But here’s what I got out of this, besides the experience (adventure) of spending a night in what one friend termed the bus de pesadillas (bus of nightmares), and then that terrible trek across the empty countryside (word to the wise: packing fourteen kilos of clothes is almost certainly unnecessary if you have to carry it in a backpack): the state of Bolivia’s infrastructure is shocking. The reason we spent so long waiting and waiting and hoping that the negotiations would conclude, rather than just going around the bridge, is that there literally is no other road between Uyuni and La Paz. Go look it up on Google Maps (we were near Río Mulatos) — there is only one highway connecting that major tourist center (and essentially the only large town in southern Bolivia) and the de facto capital of the country.

Now, for everything else that made that week personal discomfort and long nights and entirely too many galletas completely worthwhile:

Isla Incahuasi, Salar de Uyuni -- in the middle of the largest salt-flats in the world, this "island" of rock emerges, inexplicably covered in enormous cacti.

Isla Incahuasi, Salar de Uyuni -- in the middle of the largest salt-flats in the world, this "island" of rock emerges, inexplicably covered in enormous cacti.

Near the Hotel de Sal, still in the middle of the salar.

Near the Hotel de Sal, in the middle of the salar.

Plaza Murillo, La Paz

Plaza Murillo, La Paz

On our way to the Mercado de Hechicería (Witches' Market).

On our way to the Mercado de Hechicería (Witches' Market), La Paz.

los chicos

Iglesia de Copacabana, Copacabana -- a major pilgrimage site during the colonial period

Iglesia de Copacabana, Copacabana (on the shores of Lake Titicaca) -- a major pilgrimage site during the colonial period

That's all real silver and gold. (Photo credit: Murillo N.)

Inside the church -- that's all real silver and gold. (Photo credit: Murillo N.)

Isla del Sol, Lake Titicaca. Can you spot me?

Isla del Sol, Lake Titicaca. Can you spot me?

I made a friend!

The entire time we were in Bolivia, I was already thinking: “I can’t wait to come back. Five days isn’t remotely enough.”

Y, eso. I guess more than anything, I learned what it means to fall in love with a country on this trip. I like Chile a lot, and I really feel at home now in Santiago, but it didn’t knock me out at first sight. Bolivia, though, was incredible — I loved every part of it we saw.

And the most exciting thing about Bolivia is how full of possibilities it is (sorry for the cliché). Even after centuries of being strip-mined (the famous silver mine of Potosí is located a few hours away from Uyuni) and bled dry by Europe and the US, it’s still full of natural resources (gold, silver, copper, boron, magnetite, lithium, salt, and more) just waiting to be extracted; in such a poor country, this wealth of resources could be instrumental now in driving the country’s economic development.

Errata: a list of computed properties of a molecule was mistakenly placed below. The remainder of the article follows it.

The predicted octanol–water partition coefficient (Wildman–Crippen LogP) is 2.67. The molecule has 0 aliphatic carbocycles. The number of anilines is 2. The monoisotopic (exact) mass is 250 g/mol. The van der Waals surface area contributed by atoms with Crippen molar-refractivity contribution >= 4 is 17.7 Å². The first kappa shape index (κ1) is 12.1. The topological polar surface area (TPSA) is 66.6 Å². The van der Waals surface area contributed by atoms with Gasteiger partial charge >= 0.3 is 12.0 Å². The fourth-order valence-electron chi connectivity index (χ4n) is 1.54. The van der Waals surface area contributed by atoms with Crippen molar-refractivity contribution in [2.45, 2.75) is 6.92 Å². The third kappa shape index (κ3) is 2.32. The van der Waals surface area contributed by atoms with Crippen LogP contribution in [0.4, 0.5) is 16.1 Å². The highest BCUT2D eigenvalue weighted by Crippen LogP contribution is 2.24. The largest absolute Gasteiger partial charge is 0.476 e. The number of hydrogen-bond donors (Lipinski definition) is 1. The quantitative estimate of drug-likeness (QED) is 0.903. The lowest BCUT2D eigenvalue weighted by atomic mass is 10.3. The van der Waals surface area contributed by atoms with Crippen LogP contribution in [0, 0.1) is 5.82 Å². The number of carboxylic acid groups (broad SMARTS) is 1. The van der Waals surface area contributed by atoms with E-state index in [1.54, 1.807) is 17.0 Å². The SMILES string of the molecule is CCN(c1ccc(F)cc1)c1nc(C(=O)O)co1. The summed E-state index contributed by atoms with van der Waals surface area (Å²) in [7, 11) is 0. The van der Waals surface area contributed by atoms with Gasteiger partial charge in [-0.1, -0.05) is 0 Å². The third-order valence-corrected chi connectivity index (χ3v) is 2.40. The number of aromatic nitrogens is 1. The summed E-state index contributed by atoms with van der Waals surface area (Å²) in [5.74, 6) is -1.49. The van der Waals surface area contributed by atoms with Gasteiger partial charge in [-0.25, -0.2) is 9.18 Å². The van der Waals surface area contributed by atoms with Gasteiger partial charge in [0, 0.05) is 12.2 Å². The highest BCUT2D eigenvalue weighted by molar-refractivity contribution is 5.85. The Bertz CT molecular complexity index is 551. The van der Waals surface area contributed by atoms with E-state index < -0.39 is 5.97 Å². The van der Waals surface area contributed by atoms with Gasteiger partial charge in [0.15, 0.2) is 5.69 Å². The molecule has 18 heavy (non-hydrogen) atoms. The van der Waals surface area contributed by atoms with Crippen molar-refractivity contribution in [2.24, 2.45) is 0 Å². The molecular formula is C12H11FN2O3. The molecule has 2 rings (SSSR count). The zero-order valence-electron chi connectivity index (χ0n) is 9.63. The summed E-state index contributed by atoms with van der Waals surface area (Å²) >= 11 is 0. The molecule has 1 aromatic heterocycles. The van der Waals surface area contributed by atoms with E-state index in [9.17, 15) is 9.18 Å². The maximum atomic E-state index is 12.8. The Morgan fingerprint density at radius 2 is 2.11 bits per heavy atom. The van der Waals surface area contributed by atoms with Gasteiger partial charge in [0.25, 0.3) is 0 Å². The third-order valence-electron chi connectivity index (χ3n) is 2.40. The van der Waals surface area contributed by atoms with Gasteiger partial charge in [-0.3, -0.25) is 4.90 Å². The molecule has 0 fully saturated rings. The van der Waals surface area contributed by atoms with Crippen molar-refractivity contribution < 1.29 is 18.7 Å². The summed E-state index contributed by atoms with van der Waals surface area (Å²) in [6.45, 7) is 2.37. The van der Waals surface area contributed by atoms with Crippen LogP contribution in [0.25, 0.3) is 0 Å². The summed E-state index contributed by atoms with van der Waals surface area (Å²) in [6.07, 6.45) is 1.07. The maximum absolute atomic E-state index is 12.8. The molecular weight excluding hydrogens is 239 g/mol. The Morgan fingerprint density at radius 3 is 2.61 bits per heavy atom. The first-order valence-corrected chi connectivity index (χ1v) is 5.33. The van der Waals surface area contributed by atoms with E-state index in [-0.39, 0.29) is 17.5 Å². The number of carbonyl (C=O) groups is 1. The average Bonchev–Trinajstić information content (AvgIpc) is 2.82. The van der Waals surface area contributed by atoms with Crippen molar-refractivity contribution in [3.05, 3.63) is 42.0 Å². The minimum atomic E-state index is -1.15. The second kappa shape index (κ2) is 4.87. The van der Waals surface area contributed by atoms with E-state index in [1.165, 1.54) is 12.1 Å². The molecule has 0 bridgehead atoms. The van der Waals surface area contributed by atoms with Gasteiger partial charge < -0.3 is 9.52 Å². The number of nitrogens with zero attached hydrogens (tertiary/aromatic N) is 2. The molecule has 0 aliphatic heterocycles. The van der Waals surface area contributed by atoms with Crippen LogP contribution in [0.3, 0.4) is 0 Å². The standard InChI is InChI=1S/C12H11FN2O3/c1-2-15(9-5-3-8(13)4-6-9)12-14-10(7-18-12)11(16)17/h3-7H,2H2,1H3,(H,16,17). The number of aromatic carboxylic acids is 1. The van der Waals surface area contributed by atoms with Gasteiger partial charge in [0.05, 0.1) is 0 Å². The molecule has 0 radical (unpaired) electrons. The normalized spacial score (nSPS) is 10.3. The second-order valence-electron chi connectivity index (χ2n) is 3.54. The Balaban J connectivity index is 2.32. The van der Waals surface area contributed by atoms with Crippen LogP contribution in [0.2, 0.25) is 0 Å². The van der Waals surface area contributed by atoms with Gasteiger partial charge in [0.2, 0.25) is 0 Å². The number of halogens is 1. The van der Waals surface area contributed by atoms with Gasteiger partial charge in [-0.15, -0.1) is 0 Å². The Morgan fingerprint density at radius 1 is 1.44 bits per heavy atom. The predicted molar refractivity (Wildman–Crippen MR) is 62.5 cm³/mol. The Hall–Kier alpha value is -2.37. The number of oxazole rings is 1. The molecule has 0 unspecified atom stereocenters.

Bolivia is also a deeply traditional country, especially outside of the cities, and more than 80% of the population claims indigenous identity; currently, Evo Morales, the country’s first indigenous president, is leading a push for political reform to better incorporate the Quechua, Aymara, Guaraní and some 33 other recognised indigenous groups into the,  the state. A constitutional reform was passed in 2009 that changed the República de Bolivia into the Estado Plurinacional de Bolivia (and made more substantive and less cosmetic changes as well!), and Morales is now looking to reform the legal system to better protect indigenous rights. This program of political and social reform gets very little press in the US, but it’s one of the most interesting things going on in Latin America right now; Morales’ attempt to integrate such diverse cultures into the functioning of the state is the first of its kind, and his successes and failures in this program will have profound lessons for the rest of the continent.

(A few of my friends casually bumped into Evo as they were out picking up our laundry one evening in La Paz):
In other news, my flight home is on July 18; I can’t believe everything is coming to an end so quickly. I promise I’ll be back soon with more thoughts about Chile!


Leave a Reply

Skip to toolbar